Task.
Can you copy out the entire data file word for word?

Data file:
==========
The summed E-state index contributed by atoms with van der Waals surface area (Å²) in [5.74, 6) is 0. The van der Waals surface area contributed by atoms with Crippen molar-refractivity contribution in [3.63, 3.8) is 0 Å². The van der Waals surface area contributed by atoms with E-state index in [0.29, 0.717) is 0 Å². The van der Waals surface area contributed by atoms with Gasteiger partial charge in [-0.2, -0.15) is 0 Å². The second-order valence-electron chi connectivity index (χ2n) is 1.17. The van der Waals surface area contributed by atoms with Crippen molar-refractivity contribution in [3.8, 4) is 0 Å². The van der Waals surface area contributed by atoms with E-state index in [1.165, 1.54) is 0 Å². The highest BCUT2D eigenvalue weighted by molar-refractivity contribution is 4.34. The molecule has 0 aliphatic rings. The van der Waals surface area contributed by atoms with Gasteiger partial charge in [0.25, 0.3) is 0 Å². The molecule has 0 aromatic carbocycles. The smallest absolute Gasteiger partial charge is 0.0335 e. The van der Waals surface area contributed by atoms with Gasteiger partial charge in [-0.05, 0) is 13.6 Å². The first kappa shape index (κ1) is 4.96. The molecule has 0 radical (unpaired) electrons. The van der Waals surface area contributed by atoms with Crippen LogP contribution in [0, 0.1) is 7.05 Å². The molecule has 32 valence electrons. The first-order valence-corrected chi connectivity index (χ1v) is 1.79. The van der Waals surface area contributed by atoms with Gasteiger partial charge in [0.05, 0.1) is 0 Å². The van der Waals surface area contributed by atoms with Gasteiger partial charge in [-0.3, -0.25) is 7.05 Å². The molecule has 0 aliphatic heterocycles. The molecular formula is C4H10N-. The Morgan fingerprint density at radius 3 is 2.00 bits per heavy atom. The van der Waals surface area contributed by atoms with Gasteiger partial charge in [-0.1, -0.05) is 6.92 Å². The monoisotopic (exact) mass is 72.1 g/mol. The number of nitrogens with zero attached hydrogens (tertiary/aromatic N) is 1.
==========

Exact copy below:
The summed E-state index contributed by atoms with van der Waals surface area (Å²) in [5.74, 6) is 0. The van der Waals surface area contributed by atoms with Crippen molar-refractivity contribution in [3.63, 3.8) is 0 Å². The van der Waals surface area contributed by atoms with E-state index in [0.29, 0.717) is 0 Å². The van der Waals surface area contributed by atoms with Gasteiger partial charge in [-0.2, -0.15) is 0 Å². The second-order valence-electron chi connectivity index (χ2n) is 1.17. The van der Waals surface area contributed by atoms with Crippen molar-refractivity contribution in [3.8, 4) is 0 Å². The van der Waals surface area contributed by atoms with E-state index in [1.165, 1.54) is 0 Å². The highest BCUT2D eigenvalue weighted by molar-refractivity contribution is 4.34. The molecule has 0 aliphatic rings. The van der Waals surface area contributed by atoms with Gasteiger partial charge in [0.25, 0.3) is 0 Å². The molecule has 0 aromatic carbocycles. The smallest absolute Gasteiger partial charge is 0.0335 e. The van der Waals surface area contributed by atoms with Gasteiger partial charge in [-0.05, 0) is 13.6 Å². The first kappa shape index (κ1) is 4.96. The molecule has 0 radical (unpaired) electrons. The van der Waals surface area contributed by atoms with Crippen LogP contribution in [0, 0.1) is 7.05 Å². The molecule has 32 valence electrons. The first-order valence-corrected chi connectivity index (χ1v) is 1.79. The van der Waals surface area contributed by atoms with Gasteiger partial charge in [0.05, 0.1) is 0 Å². The van der Waals surface area contributed by atoms with Gasteiger partial charge in [-0.3, -0.25) is 7.05 Å². The molecule has 0 aliphatic heterocycles. The molecular formula is C4H10N-. The Morgan fingerprint density at radius 3 is 2.00 bits per heavy atom. The van der Waals surface area contributed by atoms with Gasteiger partial charge in [-0.1, -0.05) is 6.92 Å². The monoisotopic (exact) mass is 72.1 g/mol. The number of nitrogens with zero attached hydrogens (tertiary/aromatic N) is 1.